Case studies

“H.N., a 3-year-old normally healthy, immunized girl with a runny nose and mild cough for the last 3-4 days woke up in the middle of the night with severe shortness of breath. She had expiratory wheezing. She was taken to the emergency department with HR 130, RR 44, Sat 93% and temp 37C. On physical exam, she had tight end-expiratory wheezing, intercostal and supraclavicular accessory muscles of respiration to help her breathe. A chest X-ray revealed hyperluscent and over-inflated lungs. Blood testing revealed an arterial blood pH of 7.25.”
Critical Thinking Questions:

1. What other questions in the history would have been helpful in this diagnosis, and why?

2. What medications would be helpful in treating this patient? What do you think the plan of care will be for this patient, and why?

“E.J. is a 24-year-old teacher and avid mountain biker. She considers herself very healthy as she exercises regularly (5 day/week aerobic workouts; resistance training 3 sessions/week); follows a strict vegan diet (she stopped eating all meat and dairy products ~ 3 years ago d/t health and ethical reasons); doesn?t smoke and has no more than 1 glass of wine/meal ~ 4 times/week. She takes OCPs and a daily MVI. She presents to your clinic with ?no energy.?
Critical Thinking Question:”

What are the recommendations for this patient for a management plan, given the diagnosis?

“T.H., a 74-year-old woman with a history of rheumatic fever while in her twenties, presented to her primary care provider with complaints of increasing shortness of breath upon exertion. She also noted that the typical swelling she has had in her ankles for years has started to get worse over the past two months, making it especially difficult to get her shoes on toward the end of the day. In the past week, she has had a decreased appetite, some nausea and vomiting, and tenderness in the right upper quadrant of the abdomen.
On physical examination, Martha’s jugular veins were noticeably distended. Auscultation of the heart revealed a low-pitched, rumbling systolic murmur, heard best over the left upper sternal border. In addition, she had an extra “S3″ heart sound”.

Critical Thinking Questions:

1. Which term more accurately describes the stress placed upon T.H.?s heart ? increased preload or increased afterload ? and why?

2. How might T.H.?s body compensate for the above condition?

3. A chest X-ray reveals a cardiac silhouette that is normal in diameter. Does this rule out a possible problem with T.H.?s heart? Explain.



“A previously healthy 3-year-old boy presents to your office with fever and refusal to walk for 2 days. Exam of the lower extremities reveals no redness, warmth or swelling. Passive ROM of the rt hip is significantly decreased and painful. Parents deny any history of trauma.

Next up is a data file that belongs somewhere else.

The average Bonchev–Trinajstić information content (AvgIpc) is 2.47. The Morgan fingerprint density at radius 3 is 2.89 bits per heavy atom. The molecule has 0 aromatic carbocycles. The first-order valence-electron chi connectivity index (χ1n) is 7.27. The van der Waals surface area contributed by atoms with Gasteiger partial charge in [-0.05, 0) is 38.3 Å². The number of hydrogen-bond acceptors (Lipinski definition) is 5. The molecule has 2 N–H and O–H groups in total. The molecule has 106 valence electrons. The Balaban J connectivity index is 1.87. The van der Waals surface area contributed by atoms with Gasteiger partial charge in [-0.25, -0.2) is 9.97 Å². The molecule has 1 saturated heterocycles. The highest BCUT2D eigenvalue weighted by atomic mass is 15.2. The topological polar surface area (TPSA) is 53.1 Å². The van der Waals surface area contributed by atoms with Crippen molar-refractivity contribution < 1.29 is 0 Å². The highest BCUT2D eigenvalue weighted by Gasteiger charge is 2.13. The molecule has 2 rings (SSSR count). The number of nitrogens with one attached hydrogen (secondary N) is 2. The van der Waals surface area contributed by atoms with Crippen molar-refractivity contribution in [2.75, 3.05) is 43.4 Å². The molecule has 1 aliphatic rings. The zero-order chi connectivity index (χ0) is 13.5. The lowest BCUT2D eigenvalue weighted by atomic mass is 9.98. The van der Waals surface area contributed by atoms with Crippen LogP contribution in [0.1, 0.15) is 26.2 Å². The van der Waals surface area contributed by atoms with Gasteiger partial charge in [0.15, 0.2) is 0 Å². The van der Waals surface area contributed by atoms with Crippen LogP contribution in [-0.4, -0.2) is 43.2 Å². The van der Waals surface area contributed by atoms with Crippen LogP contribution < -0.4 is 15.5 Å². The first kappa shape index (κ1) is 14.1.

Exam: VS T 39.5, P 120, R 18, BP 100/50, oxygen saturation 100% in RA. Wt 10th percentile, Ht 50th percentile.
Laboratory studies show WBC 20,000, 80% segs, 10% bands, 8% lymphs, 2% monos, Hct/Hgb 14/43, Platelet count 265,000. ESR 45. CRP 12. Serum glucose 95. UA SG 1.020, negative for blood. EKG normal sinus rhythm. Hip radiographs show widening of the acetabular space on the right.
UTD immunizations.
No recent Abx use.
No rashes, skin lesions.
No n/v/d. Decreased appetite today.
URI symptoms 2 weeks ago. Resolved.
Previously healthy without injury, travel, bites.
No congenital or birth problems”.

Critical Thinking Questions:

1. What other differentials might be concerning in this patient? What is the pathophysiologic basis of your answer?

2. How does the age of this patient help you narrow the final diagnosis?

“L.R. is a 43-year-old female with a history of mood swings that have become progressively more debilitating over the past several years. She is currently in an ?up? mood and feels she is doing fine. However, her husband says he is worried because she is spending a lot of money on various things and is not sleeping at night. Sometimes she won?t sleep all night, and she will have just a short nap in the afternoon. She is otherwise physically well and has no other significant past medical history”.

Critical Thinking Questions:

What medications might be considered as treatment for this patient, and why?


“B.B. is a 45-year-old gentleman who presents with symptoms of acute lower back pain following his lifting of a heavy load and presents with the following physical findings:

* He cannot straighten up
* Point tenderness over his lumbar spine
* Numbness over the left anterior thigh and leg, extending all the way to the medial aspect of his foot and great toe
* Motor testing finds some weakness in knee extension
* Diminished patellar reflex
* Positive straight leg raise on the left

Critical Thinking Questions:

1. What are the ?red flags? of back pain that must be considered in the management of any patient? Explain the pathophysiology of the ?red flags.? If this patient had any of them, how would it change the management plan?

2. What is cauda equina? How do you know if this patient has it?

3. What might cause a patient to be more susceptible to a vertebral fracture?